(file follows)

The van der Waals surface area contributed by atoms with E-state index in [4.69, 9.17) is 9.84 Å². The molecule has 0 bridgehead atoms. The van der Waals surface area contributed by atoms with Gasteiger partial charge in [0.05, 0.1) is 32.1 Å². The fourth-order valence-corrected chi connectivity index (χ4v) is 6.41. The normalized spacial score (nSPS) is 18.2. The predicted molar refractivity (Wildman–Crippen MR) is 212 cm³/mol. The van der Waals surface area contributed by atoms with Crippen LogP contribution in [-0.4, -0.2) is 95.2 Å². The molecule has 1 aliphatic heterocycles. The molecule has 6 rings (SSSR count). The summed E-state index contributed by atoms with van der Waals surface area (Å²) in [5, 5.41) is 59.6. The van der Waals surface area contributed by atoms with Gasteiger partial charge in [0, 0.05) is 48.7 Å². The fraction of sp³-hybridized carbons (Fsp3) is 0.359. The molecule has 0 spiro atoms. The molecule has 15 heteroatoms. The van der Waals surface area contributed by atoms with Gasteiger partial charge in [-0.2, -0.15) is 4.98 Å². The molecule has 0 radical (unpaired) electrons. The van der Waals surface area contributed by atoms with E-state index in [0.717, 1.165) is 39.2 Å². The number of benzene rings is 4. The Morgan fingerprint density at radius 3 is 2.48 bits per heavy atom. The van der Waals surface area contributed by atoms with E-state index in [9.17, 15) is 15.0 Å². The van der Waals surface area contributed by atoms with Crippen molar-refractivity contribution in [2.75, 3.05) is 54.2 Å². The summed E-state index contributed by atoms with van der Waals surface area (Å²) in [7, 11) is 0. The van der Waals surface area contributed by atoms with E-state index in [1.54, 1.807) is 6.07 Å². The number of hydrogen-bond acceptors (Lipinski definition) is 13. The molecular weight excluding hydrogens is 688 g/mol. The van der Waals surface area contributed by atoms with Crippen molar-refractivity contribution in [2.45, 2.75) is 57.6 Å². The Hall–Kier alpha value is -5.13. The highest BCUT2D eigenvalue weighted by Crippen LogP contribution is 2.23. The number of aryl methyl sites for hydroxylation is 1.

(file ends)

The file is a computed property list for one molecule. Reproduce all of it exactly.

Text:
The van der Waals surface area contributed by atoms with E-state index in [4.69, 9.17) is 9.84 Å². The molecule has 0 bridgehead atoms. The van der Waals surface area contributed by atoms with Gasteiger partial charge in [0.05, 0.1) is 32.1 Å². The fourth-order valence-corrected chi connectivity index (χ4v) is 6.41. The normalized spacial score (nSPS) is 18.2. The predicted molar refractivity (Wildman–Crippen MR) is 212 cm³/mol. The van der Waals surface area contributed by atoms with Crippen LogP contribution in [-0.4, -0.2) is 95.2 Å². The molecule has 1 aliphatic heterocycles. The molecule has 6 rings (SSSR count). The summed E-state index contributed by atoms with van der Waals surface area (Å²) in [5, 5.41) is 59.6. The van der Waals surface area contributed by atoms with Gasteiger partial charge in [0, 0.05) is 48.7 Å². The fraction of sp³-hybridized carbons (Fsp3) is 0.359. The molecule has 0 spiro atoms. The molecule has 15 heteroatoms. The van der Waals surface area contributed by atoms with Gasteiger partial charge in [-0.2, -0.15) is 4.98 Å². The molecule has 0 radical (unpaired) electrons. The van der Waals surface area contributed by atoms with E-state index in [0.717, 1.165) is 39.2 Å². The number of benzene rings is 4. The Morgan fingerprint density at radius 3 is 2.48 bits per heavy atom. The van der Waals surface area contributed by atoms with E-state index in [9.17, 15) is 15.0 Å². The van der Waals surface area contributed by atoms with Crippen molar-refractivity contribution in [2.75, 3.05) is 54.2 Å². The summed E-state index contributed by atoms with van der Waals surface area (Å²) in [7, 11) is 0. The van der Waals surface area contributed by atoms with E-state index in [1.54, 1.807) is 6.07 Å². The number of hydrogen-bond acceptors (Lipinski definition) is 13. The molecular weight excluding hydrogens is 688 g/mol. The van der Waals surface area contributed by atoms with Crippen molar-refractivity contribution in [2.45, 2.75) is 57.6 Å². The Hall–Kier alpha value is -5.13. The highest BCUT2D eigenvalue weighted by Crippen LogP contribution is 2.23. The number of aryl methyl sites for hydroxylation is 1.